The diagnosis and treatment of localised prostate cancer is evolving rapidly. Men presenting to their GP to discuss their risk of prostate cancer should be counselled so that they can make an informed decision about whether to undergo further prostate investigations.

Currently 85% of men in the UK diagnosed with prostate cancer are predicted to survive for five years or more, this represents an improvement on previous years’ figures.


1 Cancer Research UK Prostate cancer statistics.  www.cancerresearchuk.org/health-professional/cancer-statistics/statistics-by-cancer-type/prostate-cancer. Last accessed 10 April 2018

2 Albertsen PC et al. Competing risk analysis of men aged 55 to 74 years at diagnosis managed conservatively for clinically localized prostate cancer. A multi-institutional update. JAMA 1997;277:1445-51

3 Lloyd T, Hounsome L, Mehay A et al. Lifetime risk of being diagnosed with or dying from prostate cancer by major ethnic group in England 2008-2010. BMC Med 2015;13(1):171

4 Kicinski M, Vangronsveld J, Nawrot TS. An epidemiological reappraisal of the familial aggregation of prostate cancer: a meta-analysis. PLoS One 2011;6(10):e27130

5 Carter BS, Beaty TH, Steinberg GD et al. Mendelian inheritance of familial prostate cancer. Proc Natl Acad Sci USA 1992;89(8):3367-71

6 Castro E, Goh C, Olmos D et al. Germline BRCA mutations are associated with higher risk of nodal involvement, distant metastasis, and poor survival outcomes in prostate cancer. J Clin Oncol 2013;31(14):1748-57

7 World Cancer Research Fund International/American Institute for Cancer Research continuous update project report: diet, nutrition, physical activity and prostate cancer. 2014

8 Prostate cancer risk management programme (PCRMP): benefits and risks of PSA testing. Public Health England.  https://www.gov.uk/government/publications/prostate-cancer-risk-management-programme-psa-test-benefits-and-risks  Last accessed 10 April 2018

9 Schroder FH, Hugosson J, Roobol MJ et al. The European randomised study of screening for prostate cancer – prostate cancer mortality at 13 years of follow up. Lancet 2014;384:2027-35

10 Martin RM, Donovan JL, Turner EL et al. Effect of a low-intensity PSA-based screening intervention on prostate cancer mortality. The CAP randomized clinical trial. JAMA 2018;319(9):883-95

11 Watson E, Hewitson P, Brett J et al. Informed decision making and prostate specific antigen (PSA) testing for prostate cancer: a randomised controlled trial exploring the impact of a brief patient decision aid on men’s knowledge, attitudes and intention to be tested. Patient Educ Couns 2006;63(3):367-79

12 Halpern JA, Oromendia C, Shoag JE et al. Use of digital rectal examination as an adjunct to prostate specific antigen in the detection of clinically significant prostate cancer. J Urol 2017: pii: S0022-5347(17)77762-2. doi: 10.1016/j.juro.2017.10.021. [Epub ahead of print]

13 Lavallee LT, Binette A, Witiuk K et al. Reducing the harm of prostate cancer screening: repeated prostate-specific antigen testing. Mayo Clin Proc 2016;91(1):17-22

14 National Institute for Health and Care Excellence. CG175. Prostate cancer diagnosis and management. NICE. London. 2014

15 Ahmed HU, El-Shater Bosaily A, Brown LC et al. Diagnostic accuracy of multiparametric MRI and TRUS biopsy in prostate cancer (PROMIS): a paired validating confirmatory study. Lancet 2017;389:815-22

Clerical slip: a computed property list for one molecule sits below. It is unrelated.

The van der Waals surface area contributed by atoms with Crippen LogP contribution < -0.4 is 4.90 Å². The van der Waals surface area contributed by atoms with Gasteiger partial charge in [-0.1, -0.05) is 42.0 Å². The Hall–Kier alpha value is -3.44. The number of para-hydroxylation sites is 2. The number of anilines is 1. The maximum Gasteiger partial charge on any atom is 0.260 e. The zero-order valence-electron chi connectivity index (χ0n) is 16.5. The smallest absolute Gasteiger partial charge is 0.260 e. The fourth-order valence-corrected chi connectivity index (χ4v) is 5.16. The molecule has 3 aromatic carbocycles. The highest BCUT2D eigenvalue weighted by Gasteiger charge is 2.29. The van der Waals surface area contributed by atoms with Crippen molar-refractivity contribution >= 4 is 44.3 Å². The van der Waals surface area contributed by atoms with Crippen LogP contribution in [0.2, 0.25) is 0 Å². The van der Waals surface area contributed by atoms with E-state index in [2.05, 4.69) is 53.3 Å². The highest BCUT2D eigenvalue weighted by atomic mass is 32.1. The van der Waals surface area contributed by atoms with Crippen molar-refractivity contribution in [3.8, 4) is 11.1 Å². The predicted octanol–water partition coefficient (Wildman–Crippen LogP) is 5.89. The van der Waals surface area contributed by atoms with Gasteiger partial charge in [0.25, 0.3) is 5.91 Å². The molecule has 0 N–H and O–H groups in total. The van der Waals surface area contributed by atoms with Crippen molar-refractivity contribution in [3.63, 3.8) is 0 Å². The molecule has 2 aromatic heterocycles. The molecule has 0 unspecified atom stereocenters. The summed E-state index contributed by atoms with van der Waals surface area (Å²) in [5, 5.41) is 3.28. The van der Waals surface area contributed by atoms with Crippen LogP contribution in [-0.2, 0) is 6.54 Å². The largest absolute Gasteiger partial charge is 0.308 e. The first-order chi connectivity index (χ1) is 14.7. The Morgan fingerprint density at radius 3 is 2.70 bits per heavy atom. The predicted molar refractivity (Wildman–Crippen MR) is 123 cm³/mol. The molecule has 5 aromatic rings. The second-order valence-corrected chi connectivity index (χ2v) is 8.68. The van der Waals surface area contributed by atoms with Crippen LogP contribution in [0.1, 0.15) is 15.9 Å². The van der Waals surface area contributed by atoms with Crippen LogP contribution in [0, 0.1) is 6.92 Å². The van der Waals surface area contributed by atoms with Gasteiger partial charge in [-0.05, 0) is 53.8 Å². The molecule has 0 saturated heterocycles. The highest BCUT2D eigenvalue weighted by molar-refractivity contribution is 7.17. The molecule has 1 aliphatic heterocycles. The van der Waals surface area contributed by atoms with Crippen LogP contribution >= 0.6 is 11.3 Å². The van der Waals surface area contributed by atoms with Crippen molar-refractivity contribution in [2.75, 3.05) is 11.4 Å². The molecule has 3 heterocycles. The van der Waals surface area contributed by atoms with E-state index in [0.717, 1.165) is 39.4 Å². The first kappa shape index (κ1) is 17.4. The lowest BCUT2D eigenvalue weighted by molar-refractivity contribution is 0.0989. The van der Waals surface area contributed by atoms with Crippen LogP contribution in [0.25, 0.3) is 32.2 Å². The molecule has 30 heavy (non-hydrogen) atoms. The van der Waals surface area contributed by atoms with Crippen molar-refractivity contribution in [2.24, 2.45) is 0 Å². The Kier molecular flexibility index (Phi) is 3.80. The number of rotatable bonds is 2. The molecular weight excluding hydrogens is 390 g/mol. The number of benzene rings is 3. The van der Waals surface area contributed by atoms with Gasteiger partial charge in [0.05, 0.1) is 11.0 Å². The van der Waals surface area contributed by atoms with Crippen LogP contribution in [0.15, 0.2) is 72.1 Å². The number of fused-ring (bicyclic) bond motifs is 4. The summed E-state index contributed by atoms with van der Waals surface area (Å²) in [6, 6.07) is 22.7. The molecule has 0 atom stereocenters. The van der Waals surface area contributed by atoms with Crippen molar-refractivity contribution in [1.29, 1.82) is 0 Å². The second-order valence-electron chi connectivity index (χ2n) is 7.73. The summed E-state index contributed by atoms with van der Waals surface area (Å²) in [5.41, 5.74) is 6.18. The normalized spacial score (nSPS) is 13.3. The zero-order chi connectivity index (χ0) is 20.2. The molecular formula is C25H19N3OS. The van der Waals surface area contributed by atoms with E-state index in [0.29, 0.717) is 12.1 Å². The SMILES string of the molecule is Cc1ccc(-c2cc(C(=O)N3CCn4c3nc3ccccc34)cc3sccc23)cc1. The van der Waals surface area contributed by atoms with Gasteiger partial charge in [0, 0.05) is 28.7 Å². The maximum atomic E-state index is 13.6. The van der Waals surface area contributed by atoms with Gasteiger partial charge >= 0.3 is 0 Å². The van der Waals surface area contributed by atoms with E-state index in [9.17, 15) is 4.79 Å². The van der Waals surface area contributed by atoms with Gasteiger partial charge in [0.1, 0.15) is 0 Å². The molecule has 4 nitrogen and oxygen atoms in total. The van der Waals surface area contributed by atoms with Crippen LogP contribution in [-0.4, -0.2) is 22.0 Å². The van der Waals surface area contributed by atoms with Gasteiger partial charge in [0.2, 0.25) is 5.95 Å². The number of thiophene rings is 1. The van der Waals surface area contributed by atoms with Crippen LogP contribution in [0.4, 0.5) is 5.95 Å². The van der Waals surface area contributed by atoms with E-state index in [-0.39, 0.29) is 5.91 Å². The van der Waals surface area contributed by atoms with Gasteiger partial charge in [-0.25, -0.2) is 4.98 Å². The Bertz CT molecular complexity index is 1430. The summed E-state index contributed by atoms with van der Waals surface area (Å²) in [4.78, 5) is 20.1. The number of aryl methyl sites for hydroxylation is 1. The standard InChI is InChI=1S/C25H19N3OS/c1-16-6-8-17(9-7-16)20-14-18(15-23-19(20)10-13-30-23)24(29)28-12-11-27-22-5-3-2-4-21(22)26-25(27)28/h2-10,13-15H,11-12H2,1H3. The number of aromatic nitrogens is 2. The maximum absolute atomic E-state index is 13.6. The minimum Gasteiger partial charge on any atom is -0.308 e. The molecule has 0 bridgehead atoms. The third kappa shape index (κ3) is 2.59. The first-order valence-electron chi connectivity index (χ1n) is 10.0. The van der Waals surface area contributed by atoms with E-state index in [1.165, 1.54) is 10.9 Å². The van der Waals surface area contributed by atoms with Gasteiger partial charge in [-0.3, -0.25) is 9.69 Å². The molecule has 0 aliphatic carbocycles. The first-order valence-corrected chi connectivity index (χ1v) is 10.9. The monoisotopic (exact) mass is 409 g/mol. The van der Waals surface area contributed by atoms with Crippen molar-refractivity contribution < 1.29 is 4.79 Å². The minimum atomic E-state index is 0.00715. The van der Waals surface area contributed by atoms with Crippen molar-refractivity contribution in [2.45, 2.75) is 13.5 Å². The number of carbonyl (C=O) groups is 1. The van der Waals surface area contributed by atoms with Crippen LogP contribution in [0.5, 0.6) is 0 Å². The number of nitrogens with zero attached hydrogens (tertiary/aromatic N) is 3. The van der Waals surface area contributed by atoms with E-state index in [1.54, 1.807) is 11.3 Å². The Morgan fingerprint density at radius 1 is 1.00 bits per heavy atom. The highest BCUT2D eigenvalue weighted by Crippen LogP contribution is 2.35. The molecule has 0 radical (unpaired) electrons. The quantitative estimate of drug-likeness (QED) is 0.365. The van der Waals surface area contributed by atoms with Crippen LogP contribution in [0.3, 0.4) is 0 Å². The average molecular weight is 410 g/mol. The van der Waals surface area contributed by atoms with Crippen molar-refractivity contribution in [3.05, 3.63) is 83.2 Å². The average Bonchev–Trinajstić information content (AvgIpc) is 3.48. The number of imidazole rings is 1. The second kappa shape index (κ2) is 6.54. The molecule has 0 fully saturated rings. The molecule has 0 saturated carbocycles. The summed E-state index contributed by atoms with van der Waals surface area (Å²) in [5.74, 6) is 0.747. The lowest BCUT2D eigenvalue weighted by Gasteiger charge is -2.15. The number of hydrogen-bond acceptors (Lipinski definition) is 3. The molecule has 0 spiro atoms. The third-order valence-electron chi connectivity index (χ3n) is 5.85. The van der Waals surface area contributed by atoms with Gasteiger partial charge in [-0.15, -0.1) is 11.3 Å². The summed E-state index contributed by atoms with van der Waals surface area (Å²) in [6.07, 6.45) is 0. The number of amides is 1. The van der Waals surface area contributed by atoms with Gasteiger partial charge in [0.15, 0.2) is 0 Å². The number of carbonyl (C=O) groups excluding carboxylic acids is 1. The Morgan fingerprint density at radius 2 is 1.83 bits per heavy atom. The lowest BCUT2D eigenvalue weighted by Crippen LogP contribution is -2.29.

16 Kasivisvananathan V, Rannikko AS, Borghi M et al. MRI-targeted or standard biopsy for prostate cancer diagnosis. 2018 N Eng J Med doi: 10.1056/NEJM1801993

17 The National Prostate Cancer Audit Report 2017. www.npca.org.uk/reports/npca-annual-report-2017/ Last accessed 10 April 2018

18 Dickinson L, Ahmed HU, Allen C et al. Magnetic resonance imaging for the detection, localisation, and characterisation of prostate cancer: recommendations from a European consensus meeting. Eur Urol 2011;59:477-94

19 Epstein JI, Zelefsky MJ, Sjoberg DD et al. A contemporary prostate cancer grading system: A validated alternative to the Gleason score. Eur Urol 2016; 69(3):428-35

20 Hamdy FC, Donovan JL, Lane JA et al. 10 year outcomes after monitoring, surgery, or radiotherapy for localized prostate cancer. N Engl J Med 2016;375:1415-24

21 Dearnaley D, Syndikus I, Mossop H et al. Conventional versus hypofractionated high-dose intensity-modulated radiotherapy for prostate cancer: 5 year outcomes of the randomised, non-inferiority, phase 3 CHHiP trial. Lancet Oncol 2016;17(8):1047-60

22 Radical prostatectomy outcomes data. www.baus.org.uk/patients/surgical_outcomes/radical_prostatectomy/default.aspx Last accessed 10 April 2018

23 Maddams J, Utley M, Møller H. Projections of cancer prevalence in the United Kingdom, 2010-2040. Br J Cancer 2012;107:1195-02

24 MacKenzie KR, Aning JJ. GPs could play a key role in prostate cancer survivorship programmes. Practitioner 2014; 258(1776):27-31

25 Mottet N, Bellmunt J, Bolla M et al. EAU-ESTRO-SIOG guidelines on prostate cancer. Part 1: Screening, diagnosis, and local treatment with curative intent. Eur Urol 2017;71(4):618-29

26 Roach M 3rd, Hanks G, Thames H Jr et al. Defining biochemical failure following radiotherapy with or without hormonal therapy in men with clinically localized prostate cancer: recommendations of the RTOG-ASTRO Phoenix Consensus Conference. Int J Radiat Oncol Biol Phys 2006;15;65(4):965-74


NICE- evidence search results
Prostate cancer   

UK key resources

Risk management programme overview

Prostate summary sheet


PubMed is a database of the US National Library of Medicine/National Institutes of Health

Metastatic prostate cancer

BPH relation to prostate cancer

PSA prostate cancer

Palliative care at home

US: National Cancer Institute

PDQ® (Physician Data Query) is NCI's cancer database of  peer-reviewed, regularly updated evidence-based, referenced summaries

Prostate prevention  
Prostate screening  
Prostate treatment

Cancer Research UK
Prostate cancer statistics